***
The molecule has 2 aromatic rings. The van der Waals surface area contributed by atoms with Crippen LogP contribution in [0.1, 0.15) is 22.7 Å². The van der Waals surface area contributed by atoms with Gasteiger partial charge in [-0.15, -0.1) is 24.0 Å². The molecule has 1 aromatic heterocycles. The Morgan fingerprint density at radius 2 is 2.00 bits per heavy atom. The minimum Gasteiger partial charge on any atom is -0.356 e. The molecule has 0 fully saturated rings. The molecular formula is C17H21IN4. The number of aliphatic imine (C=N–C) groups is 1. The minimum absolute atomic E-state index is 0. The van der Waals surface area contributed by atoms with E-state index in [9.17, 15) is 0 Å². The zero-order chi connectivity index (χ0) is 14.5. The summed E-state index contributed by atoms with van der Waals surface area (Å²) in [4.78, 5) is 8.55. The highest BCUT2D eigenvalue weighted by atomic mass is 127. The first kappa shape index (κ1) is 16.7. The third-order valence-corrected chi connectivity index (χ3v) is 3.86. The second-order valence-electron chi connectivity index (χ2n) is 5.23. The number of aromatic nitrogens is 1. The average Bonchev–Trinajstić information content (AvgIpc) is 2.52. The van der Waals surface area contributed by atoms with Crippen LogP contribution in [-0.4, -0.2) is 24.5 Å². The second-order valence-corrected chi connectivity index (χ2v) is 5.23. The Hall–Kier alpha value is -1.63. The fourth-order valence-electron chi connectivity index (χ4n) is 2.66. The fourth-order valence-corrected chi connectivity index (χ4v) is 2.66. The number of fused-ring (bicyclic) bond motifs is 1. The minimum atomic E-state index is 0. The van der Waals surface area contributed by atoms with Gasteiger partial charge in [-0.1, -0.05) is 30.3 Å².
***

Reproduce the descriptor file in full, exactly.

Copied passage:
The molecule has 2 aromatic rings. The van der Waals surface area contributed by atoms with Crippen LogP contribution in [0.1, 0.15) is 22.7 Å². The van der Waals surface area contributed by atoms with Gasteiger partial charge in [-0.15, -0.1) is 24.0 Å². The molecule has 1 aromatic heterocycles. The Morgan fingerprint density at radius 2 is 2.00 bits per heavy atom. The minimum Gasteiger partial charge on any atom is -0.356 e. The molecule has 0 fully saturated rings. The molecular formula is C17H21IN4. The number of aliphatic imine (C=N–C) groups is 1. The minimum absolute atomic E-state index is 0. The van der Waals surface area contributed by atoms with E-state index in [9.17, 15) is 0 Å². The zero-order chi connectivity index (χ0) is 14.5. The summed E-state index contributed by atoms with van der Waals surface area (Å²) in [4.78, 5) is 8.55. The highest BCUT2D eigenvalue weighted by atomic mass is 127. The first kappa shape index (κ1) is 16.7. The third-order valence-corrected chi connectivity index (χ3v) is 3.86. The second-order valence-electron chi connectivity index (χ2n) is 5.23. The number of aromatic nitrogens is 1. The average Bonchev–Trinajstić information content (AvgIpc) is 2.52. The van der Waals surface area contributed by atoms with Crippen LogP contribution in [-0.4, -0.2) is 24.5 Å². The second-order valence-corrected chi connectivity index (χ2v) is 5.23. The Hall–Kier alpha value is -1.63. The fourth-order valence-electron chi connectivity index (χ4n) is 2.66. The fourth-order valence-corrected chi connectivity index (χ4v) is 2.66. The number of fused-ring (bicyclic) bond motifs is 1. The minimum atomic E-state index is 0. The van der Waals surface area contributed by atoms with Gasteiger partial charge in [-0.1, -0.05) is 30.3 Å².